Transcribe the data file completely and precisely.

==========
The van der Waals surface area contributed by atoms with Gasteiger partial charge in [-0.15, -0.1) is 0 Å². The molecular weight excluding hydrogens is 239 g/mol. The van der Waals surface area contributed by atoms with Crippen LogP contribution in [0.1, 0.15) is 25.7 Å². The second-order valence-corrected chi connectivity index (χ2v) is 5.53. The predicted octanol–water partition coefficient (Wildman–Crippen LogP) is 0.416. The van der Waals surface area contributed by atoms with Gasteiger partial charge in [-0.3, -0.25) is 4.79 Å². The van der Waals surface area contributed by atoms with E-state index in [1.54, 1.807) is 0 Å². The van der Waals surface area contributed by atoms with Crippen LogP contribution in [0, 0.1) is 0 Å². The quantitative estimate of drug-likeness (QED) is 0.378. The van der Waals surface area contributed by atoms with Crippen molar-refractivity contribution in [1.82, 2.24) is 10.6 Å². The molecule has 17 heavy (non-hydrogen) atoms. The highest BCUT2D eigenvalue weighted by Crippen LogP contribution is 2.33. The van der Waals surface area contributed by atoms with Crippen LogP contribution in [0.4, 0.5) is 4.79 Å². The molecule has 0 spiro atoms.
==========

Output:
The van der Waals surface area contributed by atoms with Gasteiger partial charge in [-0.15, -0.1) is 0 Å². The molecular weight excluding hydrogens is 239 g/mol. The van der Waals surface area contributed by atoms with Crippen LogP contribution in [0.1, 0.15) is 25.7 Å². The second-order valence-corrected chi connectivity index (χ2v) is 5.53. The predicted octanol–water partition coefficient (Wildman–Crippen LogP) is 0.416. The van der Waals surface area contributed by atoms with Gasteiger partial charge in [-0.3, -0.25) is 4.79 Å². The van der Waals surface area contributed by atoms with E-state index in [1.54, 1.807) is 0 Å². The van der Waals surface area contributed by atoms with Crippen LogP contribution in [0, 0.1) is 0 Å². The quantitative estimate of drug-likeness (QED) is 0.378. The van der Waals surface area contributed by atoms with Crippen molar-refractivity contribution in [1.82, 2.24) is 10.6 Å². The molecule has 17 heavy (non-hydrogen) atoms. The highest BCUT2D eigenvalue weighted by Crippen LogP contribution is 2.33. The van der Waals surface area contributed by atoms with Crippen LogP contribution in [0.4, 0.5) is 4.79 Å². The molecule has 0 spiro atoms.